My Top 5 Favourite Episodes from Doctor Who Series 3

Series 3 was not my favourite series because I did not particularly like Martha Jones. I just didn’t like her puppy eyes (especially when she finally got a key to the Tardis) and the unrequited love angle, though it was dealt with nicely when Captain Jack admitted that he felt the same way.

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Anyway, here are my favourite episodes from this series.

5. Daleks in Manhattan / Evolution of the Daleks (Episodes 4-5, Helen Raynor)

Andrew Garfield with a Tennessee accent! That was strange and funny at the same time. It’s always great whenever we see the Daleks, but the pig and the showgirl trumps everything for me. It also leads me to one of my favourite quotes of the episode from the precocious Tallulah:

Tallulah: Hey, you’re lucky, though. You got yourself a forward-thinking guy, with that hot potato in the sharp suit.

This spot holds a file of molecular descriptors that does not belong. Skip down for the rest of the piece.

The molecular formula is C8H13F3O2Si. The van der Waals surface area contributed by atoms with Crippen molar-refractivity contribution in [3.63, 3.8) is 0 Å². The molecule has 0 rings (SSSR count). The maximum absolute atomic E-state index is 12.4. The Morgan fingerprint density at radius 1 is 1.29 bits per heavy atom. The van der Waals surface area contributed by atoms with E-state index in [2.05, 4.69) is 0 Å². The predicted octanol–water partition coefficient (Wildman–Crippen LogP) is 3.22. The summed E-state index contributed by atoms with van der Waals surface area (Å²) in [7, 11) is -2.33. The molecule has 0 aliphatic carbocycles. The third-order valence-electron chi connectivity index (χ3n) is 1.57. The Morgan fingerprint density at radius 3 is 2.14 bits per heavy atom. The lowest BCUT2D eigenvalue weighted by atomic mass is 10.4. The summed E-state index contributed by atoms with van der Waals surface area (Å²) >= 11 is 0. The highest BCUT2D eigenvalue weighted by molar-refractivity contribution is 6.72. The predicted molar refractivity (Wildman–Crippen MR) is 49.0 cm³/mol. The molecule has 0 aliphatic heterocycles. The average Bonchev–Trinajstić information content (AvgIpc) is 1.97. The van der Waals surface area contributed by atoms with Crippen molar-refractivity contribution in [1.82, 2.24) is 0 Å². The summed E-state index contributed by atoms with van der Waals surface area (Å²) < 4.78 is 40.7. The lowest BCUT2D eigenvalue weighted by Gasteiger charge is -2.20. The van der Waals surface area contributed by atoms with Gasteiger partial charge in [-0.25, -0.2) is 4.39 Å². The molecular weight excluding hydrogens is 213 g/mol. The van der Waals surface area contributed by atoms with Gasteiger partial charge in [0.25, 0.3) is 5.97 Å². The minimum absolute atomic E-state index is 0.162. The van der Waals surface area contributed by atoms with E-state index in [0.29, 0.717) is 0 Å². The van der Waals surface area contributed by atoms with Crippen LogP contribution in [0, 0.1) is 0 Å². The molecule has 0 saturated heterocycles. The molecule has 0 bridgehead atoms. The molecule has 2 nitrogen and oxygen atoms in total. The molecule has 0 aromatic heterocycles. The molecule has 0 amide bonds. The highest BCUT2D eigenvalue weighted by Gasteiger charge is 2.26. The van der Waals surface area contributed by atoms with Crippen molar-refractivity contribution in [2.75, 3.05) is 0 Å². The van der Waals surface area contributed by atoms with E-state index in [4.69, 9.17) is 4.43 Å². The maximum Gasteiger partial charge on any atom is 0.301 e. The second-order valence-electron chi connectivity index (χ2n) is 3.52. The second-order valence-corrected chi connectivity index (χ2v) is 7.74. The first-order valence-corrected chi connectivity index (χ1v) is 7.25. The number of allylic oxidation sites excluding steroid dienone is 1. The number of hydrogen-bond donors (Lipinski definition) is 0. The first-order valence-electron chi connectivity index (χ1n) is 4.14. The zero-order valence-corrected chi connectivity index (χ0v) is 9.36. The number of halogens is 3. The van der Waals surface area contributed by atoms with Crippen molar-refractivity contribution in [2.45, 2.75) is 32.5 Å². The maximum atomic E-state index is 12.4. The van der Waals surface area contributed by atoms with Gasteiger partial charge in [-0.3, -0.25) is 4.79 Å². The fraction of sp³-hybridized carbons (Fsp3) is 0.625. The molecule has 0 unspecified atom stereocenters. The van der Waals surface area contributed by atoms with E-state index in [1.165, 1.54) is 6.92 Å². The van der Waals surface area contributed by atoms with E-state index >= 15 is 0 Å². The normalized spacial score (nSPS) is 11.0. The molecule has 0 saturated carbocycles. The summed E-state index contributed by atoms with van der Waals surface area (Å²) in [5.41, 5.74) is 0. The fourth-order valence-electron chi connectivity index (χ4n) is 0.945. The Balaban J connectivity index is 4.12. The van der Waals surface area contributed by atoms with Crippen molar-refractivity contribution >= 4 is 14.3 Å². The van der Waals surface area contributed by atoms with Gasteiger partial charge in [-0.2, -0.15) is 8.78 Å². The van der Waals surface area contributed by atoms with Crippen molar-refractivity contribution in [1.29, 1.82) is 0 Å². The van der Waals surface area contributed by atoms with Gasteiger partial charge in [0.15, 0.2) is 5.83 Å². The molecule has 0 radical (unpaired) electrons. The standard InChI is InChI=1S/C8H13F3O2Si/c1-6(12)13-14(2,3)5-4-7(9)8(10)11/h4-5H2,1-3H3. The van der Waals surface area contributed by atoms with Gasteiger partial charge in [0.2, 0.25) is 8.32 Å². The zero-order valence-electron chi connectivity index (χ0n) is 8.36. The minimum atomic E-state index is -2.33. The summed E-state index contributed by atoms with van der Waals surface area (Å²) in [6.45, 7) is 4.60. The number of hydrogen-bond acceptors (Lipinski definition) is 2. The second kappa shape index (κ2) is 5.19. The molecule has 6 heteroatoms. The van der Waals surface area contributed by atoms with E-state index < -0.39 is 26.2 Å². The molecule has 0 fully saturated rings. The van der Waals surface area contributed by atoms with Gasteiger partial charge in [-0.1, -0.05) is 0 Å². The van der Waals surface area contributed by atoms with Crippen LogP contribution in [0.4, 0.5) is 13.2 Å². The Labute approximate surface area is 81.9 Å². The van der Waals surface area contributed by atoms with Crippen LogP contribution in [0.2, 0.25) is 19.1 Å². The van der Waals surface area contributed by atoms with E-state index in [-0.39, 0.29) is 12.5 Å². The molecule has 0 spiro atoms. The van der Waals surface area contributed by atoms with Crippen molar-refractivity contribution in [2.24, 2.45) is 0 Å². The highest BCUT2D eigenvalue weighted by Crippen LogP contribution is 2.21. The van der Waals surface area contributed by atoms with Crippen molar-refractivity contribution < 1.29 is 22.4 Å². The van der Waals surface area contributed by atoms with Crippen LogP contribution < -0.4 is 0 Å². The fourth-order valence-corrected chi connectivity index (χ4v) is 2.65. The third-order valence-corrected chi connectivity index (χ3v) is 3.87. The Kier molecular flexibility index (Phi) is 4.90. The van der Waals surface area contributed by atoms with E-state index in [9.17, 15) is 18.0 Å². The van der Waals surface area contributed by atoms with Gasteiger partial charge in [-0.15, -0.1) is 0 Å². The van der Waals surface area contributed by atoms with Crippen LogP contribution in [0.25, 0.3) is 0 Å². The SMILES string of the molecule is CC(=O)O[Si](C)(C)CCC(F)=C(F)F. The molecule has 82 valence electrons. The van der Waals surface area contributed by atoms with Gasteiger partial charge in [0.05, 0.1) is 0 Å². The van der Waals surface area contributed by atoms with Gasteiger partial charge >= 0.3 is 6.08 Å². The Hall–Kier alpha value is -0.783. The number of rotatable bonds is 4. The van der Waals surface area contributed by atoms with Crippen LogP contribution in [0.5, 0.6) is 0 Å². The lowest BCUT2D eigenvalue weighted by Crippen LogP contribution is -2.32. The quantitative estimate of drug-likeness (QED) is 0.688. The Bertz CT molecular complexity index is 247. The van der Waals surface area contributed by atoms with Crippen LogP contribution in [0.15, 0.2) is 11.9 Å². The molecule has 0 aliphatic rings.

Martha Jones: Oh, he’s not – We’re not – together.

Tallulah: Oh sure you are! I’ve seen the way you look at him, it’s obvious.

Martha Jones: Not to him.

Tallulah: Oh! I should have realized. He’s into musical theatre, huh? What a waste.

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4. Human Nature / The Family of Blood (Episodes 8-9, Paul Cornell)

I think this was a very unique story arc, seeing the Doctor as the full-blown human John Smith, and boy did I not like him that much. He seemed too… human. Yeah, that doesn’t make sense, but I like what Nurse Redfern said, John Smith (or the Doctor) would not want mere boys to fight for him. Just two things that bothered me the whole time about these two episodes which is why I didn’t rate it higher than perhaps I should: 1) I did not like Baines. At all. And it’s not because he’s a villain – it’s just that I find him so annoying. 2) I did not like how the Family of Blood would call each other xxxx-of-mine (son-of-mine and so on). I just did not like it.

To be fair to John Smith though, you could see that he really did not want to become the Doctor, but in the end he did choose to open the fob watch.